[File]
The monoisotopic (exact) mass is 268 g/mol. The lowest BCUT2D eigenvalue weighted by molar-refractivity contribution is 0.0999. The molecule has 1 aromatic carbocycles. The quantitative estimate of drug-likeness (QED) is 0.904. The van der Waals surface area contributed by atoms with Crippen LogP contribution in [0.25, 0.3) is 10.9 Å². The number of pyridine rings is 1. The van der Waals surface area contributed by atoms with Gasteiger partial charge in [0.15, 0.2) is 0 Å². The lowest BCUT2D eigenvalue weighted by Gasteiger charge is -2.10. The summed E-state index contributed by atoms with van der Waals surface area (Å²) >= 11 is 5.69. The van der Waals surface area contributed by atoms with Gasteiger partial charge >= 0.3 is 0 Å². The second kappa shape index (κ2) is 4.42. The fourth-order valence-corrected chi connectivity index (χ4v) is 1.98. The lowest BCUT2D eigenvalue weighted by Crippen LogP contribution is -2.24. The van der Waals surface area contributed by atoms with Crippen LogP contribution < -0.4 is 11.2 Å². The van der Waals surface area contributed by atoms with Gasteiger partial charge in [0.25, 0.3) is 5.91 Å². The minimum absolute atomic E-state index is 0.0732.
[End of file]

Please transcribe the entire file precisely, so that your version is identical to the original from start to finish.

The monoisotopic (exact) mass is 268 g/mol. The lowest BCUT2D eigenvalue weighted by molar-refractivity contribution is 0.0999. The molecule has 1 aromatic carbocycles. The quantitative estimate of drug-likeness (QED) is 0.904. The van der Waals surface area contributed by atoms with Crippen LogP contribution in [0.25, 0.3) is 10.9 Å². The number of pyridine rings is 1. The van der Waals surface area contributed by atoms with Gasteiger partial charge in [0.15, 0.2) is 0 Å². The lowest BCUT2D eigenvalue weighted by Gasteiger charge is -2.10. The summed E-state index contributed by atoms with van der Waals surface area (Å²) >= 11 is 5.69. The van der Waals surface area contributed by atoms with Gasteiger partial charge >= 0.3 is 0 Å². The second kappa shape index (κ2) is 4.42. The fourth-order valence-corrected chi connectivity index (χ4v) is 1.98. The lowest BCUT2D eigenvalue weighted by Crippen LogP contribution is -2.24. The van der Waals surface area contributed by atoms with Crippen LogP contribution < -0.4 is 11.2 Å². The van der Waals surface area contributed by atoms with Gasteiger partial charge in [0.25, 0.3) is 5.91 Å². The minimum absolute atomic E-state index is 0.0732.